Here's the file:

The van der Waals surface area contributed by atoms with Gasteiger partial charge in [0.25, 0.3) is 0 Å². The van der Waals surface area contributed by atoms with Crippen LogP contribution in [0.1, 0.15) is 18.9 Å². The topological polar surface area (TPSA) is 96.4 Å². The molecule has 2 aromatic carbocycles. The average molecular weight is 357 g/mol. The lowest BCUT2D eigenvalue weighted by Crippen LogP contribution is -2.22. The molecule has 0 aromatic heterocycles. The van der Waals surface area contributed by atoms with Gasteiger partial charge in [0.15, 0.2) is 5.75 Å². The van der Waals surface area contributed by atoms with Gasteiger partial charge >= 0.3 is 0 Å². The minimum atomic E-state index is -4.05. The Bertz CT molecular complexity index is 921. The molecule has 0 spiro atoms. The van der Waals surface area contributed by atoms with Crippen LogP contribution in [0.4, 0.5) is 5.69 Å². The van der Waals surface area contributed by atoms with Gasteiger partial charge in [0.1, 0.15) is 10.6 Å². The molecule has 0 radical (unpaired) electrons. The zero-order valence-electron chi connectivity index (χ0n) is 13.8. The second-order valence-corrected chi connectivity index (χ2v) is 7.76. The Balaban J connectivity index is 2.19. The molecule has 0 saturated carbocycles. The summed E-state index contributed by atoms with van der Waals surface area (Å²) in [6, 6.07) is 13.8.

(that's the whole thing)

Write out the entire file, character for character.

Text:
The van der Waals surface area contributed by atoms with Gasteiger partial charge in [0.25, 0.3) is 0 Å². The van der Waals surface area contributed by atoms with Crippen LogP contribution in [0.1, 0.15) is 18.9 Å². The topological polar surface area (TPSA) is 96.4 Å². The molecule has 2 aromatic carbocycles. The average molecular weight is 357 g/mol. The lowest BCUT2D eigenvalue weighted by Crippen LogP contribution is -2.22. The molecule has 0 aromatic heterocycles. The van der Waals surface area contributed by atoms with Gasteiger partial charge in [0.15, 0.2) is 5.75 Å². The van der Waals surface area contributed by atoms with Gasteiger partial charge >= 0.3 is 0 Å². The minimum atomic E-state index is -4.05. The Bertz CT molecular complexity index is 921. The molecule has 0 spiro atoms. The van der Waals surface area contributed by atoms with Crippen LogP contribution in [0.4, 0.5) is 5.69 Å². The van der Waals surface area contributed by atoms with Gasteiger partial charge in [0.1, 0.15) is 10.6 Å². The molecule has 0 radical (unpaired) electrons. The zero-order valence-electron chi connectivity index (χ0n) is 13.8. The second-order valence-corrected chi connectivity index (χ2v) is 7.76. The Balaban J connectivity index is 2.19. The molecule has 0 saturated carbocycles. The summed E-state index contributed by atoms with van der Waals surface area (Å²) in [6, 6.07) is 13.8.